Felix Tshisekedi is facing his maiden test as president of DR Congo – not from rivals in the political arena, as many have expected, but from striking workers.
Since the December 30 elections, labour unrest in the public sector has exploded as unions, eyeing a new regime headed by a former opposition leader, demand back payment of wages and a crackdown on cronyism.
Stoppages have hit transport, a key port, television, insurance and the fire service and were continuing yesterday as Tshisekedi was in Kenya on his first foreign tour.
Although the public sector is only a small part of the national economy – most Congolese work in small – or medium-sized private businesses – the strikes are providing an early trial of Tshisekedi’s political smarts.
“Baptism of fire,” the daily Le Potential said, wondering whether Tshisekedi had the power to match his electoral rhetoric with deeds.
Head of the Union for Democracy and Social Progress (UDPS), the country’s oldest and largest opposition party, Tshisekedi vowed on the campaign trail to combat poverty and root out graft.
After a ballot marked by repeated delays and a bitterly-disputed result, he succeeded President Laurent Kabila, whose 18-year tenure was marked by authoritarian rule, patronage and crackdowns.
It was the first peaceful transition in the history of the Democratic Republic of Congo (DRC) – a state that traces its origins back to independence from Belgium in 1960.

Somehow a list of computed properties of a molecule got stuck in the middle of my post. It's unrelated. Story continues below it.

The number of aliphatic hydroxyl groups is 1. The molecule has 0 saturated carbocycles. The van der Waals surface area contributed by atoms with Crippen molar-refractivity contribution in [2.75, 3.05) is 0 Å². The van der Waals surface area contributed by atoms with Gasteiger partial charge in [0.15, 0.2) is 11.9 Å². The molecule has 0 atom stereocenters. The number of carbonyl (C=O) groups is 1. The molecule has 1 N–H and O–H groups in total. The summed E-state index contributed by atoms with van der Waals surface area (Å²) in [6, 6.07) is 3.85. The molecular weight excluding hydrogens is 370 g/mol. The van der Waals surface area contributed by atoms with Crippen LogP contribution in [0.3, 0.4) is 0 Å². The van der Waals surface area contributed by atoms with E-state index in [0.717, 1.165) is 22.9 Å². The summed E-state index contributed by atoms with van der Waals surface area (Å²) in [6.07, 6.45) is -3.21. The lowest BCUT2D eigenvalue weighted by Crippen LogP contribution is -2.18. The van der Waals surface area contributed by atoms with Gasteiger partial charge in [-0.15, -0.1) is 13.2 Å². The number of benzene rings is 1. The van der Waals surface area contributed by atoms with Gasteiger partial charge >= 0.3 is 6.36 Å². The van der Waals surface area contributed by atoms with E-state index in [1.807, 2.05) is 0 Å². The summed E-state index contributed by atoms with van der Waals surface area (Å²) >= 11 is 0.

Tshisekedi had to weigh into a dispute on January 28, just three days after his inauguration.
He ordered “urgent” payment of backdated wages to workers at the Congo Transport Company (Transco), which runs the bus services for the sprawling capital, Kinshasa.
The government also suspended Transco’s boss for “poor management.”
But on Monday, Kinshasa firefighters went on strike, saying they were owed 38 months’ salary and urging Tshisekedi’s new government to put pressure on city governor Andre Kimbuta.
The same day, dozens of workers on temporary contracts at RTNC demonstrated outside Tshisekedi’s temporary residence, demanding job security and the firing of their boss, Ernest Kabila, for alleged cronyism.
At the Atlantic port of Matadi, workers began a strike on February 1 to demand back-payment of four months’ wages and the ousting of their boss, “who is suspected of having siphoned off $30 million,” said Mazime Nzinga, head of the DR Congo Custom Officers Association. The boss, Mukoko Samba, denied the accusations.
In Boma, in the same region, maritime transport workers are also on strike, demanding 20 months’ back pay, and state firms involved in telecoms and insurance have also been hit by unrest.
Tshisekedi faces familiar problems of budget constraints when seeking to defuse these problems, as well as a daunting political tightrope act.
Pushing out Kabila-era appointees could endanger the delicate sharing of power that he has had to forge with supporters of his predecessor, who wield a huge majority in parliament.
But he also has to ensure presidential credibility in the light of the disputed election result.
Another opposition candidate, Martin Fayulu, contends the result was cooked up between Kabila and Tshisekedi, denying him a victory after he says he won 61 percent of the vote.
“I know that there have been some imperfections, some irregularities in these elections, but overall it went well because this change of leadership was done peacefully,” Tshisekedi said on Tuesday.
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